Saturday, September 5, 2009

Is Our Ass Grass?

Gardent Rant has had a series of guest posts this August. Slow time for gardeners and garden writers I suppose. I like this addition, it's refreshing. One guest rant, by Shawna Coronado, was on food-production over grass production. It garnered a lot of comments as would be expected. I've never done this before, but I am dragging my comment over here as a post. Why not?

"I should know better than get into this fray, no doubt easy target for high rant comments.

The home lawn is the product of hundreds of years of aristocratic pastoral idealism emulated by the poor and the middle class. Its an abstraction, easily retired should some other symbolic landscape satisfy our dreams. Historically, "Western" culture has only one alternative, that's the peasant's landscape, a landscape of work and need, farm and potager, medicinal herbs and shit-house flowers.

It is clear to me why you would find resistance amongst ordinary people. Your not only knocking the symbol of their family progress, your asking them to now also build a landscape that symbolizes work and actually requires work. A lawn says no work, it says I've come along way, despite the work that goes into keeping it.

Today we are proposing "natural" landscapes and potagers as an alternative to lawns. Its an interesting dichotomy -almost like Gothic (Romantic) versus Classical. The verdancy of the Gothic versus the desert restraint of the Classical. Isn't it odd how the lawn has become the desert of the northern temperate climate?

And as Lawrence of Arabia said when asked why he liked the desert: "Its clean."

I'd like to add to that, its easily maintained, so much so that sheep could do it. Afterward I can sit on it, lay on it and make love on it. The pastoral ideal is very powerful.

If you are to truly overcome a nation of lawns, your solutions cannot be just words [and gardens]. You must present powerful images that speak of progress, of betterment to the ordinary citizen. Remember that a lawn is not just a water sucking chemical bath. Its much much more than that to a person. Its the cloak of a king, one so big it surrounds his castle."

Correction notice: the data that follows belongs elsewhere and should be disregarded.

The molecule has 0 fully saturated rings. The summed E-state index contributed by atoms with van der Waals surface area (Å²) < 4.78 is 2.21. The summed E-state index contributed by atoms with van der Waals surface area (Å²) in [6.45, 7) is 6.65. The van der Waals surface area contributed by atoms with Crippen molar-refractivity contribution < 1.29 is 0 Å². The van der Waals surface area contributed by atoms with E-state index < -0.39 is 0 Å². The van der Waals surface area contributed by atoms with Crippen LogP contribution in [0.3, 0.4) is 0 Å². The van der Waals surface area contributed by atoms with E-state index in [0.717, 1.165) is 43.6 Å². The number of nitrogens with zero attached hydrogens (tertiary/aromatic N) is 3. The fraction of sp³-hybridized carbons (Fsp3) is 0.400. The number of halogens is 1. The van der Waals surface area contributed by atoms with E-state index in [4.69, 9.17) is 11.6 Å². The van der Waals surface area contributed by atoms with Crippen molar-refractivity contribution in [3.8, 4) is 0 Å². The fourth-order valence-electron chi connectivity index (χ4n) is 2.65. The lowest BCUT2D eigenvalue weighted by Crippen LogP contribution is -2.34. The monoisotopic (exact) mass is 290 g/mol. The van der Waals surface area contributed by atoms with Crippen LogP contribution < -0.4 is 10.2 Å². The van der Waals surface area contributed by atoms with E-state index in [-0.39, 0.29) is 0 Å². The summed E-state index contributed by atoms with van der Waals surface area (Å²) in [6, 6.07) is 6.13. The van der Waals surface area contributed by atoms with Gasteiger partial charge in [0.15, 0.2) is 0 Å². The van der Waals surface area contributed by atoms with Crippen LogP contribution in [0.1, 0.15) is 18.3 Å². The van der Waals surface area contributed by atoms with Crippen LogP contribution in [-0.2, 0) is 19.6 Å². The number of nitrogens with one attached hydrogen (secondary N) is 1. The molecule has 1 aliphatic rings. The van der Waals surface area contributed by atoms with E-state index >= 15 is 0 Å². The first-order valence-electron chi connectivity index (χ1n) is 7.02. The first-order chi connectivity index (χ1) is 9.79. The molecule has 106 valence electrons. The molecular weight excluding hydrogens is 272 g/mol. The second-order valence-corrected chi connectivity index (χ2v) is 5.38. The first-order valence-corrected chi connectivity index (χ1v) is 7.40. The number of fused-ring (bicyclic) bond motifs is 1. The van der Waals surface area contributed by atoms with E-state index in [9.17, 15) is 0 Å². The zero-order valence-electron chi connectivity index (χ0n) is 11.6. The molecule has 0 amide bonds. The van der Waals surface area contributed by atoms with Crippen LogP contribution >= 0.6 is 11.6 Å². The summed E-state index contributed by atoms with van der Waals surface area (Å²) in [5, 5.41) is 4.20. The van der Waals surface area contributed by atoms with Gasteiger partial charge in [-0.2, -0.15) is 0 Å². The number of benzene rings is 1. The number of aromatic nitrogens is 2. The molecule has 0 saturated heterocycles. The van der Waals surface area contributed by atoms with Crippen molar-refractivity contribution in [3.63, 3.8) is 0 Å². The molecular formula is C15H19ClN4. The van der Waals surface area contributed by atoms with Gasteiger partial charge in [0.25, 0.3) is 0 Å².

There it is. I am so curious about our future. What new aesthetic will emerge from these challenges? Paul Shepard advises that we tend to think that our landscape abstractions shape the environment, but the truth is that the environment shapes our abstractions.

The city was built on the work of the plough. Without it, there would be no city. City thinking now portends a future where the work of the plough is physically and functionally merged with city. This may not be entirely new, but the proposed scale of it is. Is it a fantasy of the educated class? Is it a tangential symptom of a secular chiliasm?

The environment is shaping our response to it and our representation of it. The move to local/urban farming is as much about undermining huge corporate farms and their commodity factory orientation as it is about the environment. Where is the political revolution that attends this? Or is it as the old song goes, the revolution will not be televised -or downloaded.

Am I not privy to the goings on? Or is it all a faddish response to feeling out of control of one's well being? I gather that time will tell. In the mean time, I'm considering not growing vegetables next year and I intend to continue to support my regional farmer.

1 comment:

  1. I have also wondered if it is better to grow my own produce, or to support our local organic farm through a CSA. We have opted to grow our own because it is more fun for us. But that's not an option for everyone.

    Nor are lawn and food production the only options for a yard, of course. Most homeowners are aware of the option of growing flowers, but few are artists, and it takes a fat streak of visual creativity to make an aesthetic garden look good.

    Very few homeowners are willing to consider turning their yard into wildlife habitat, which is another option.


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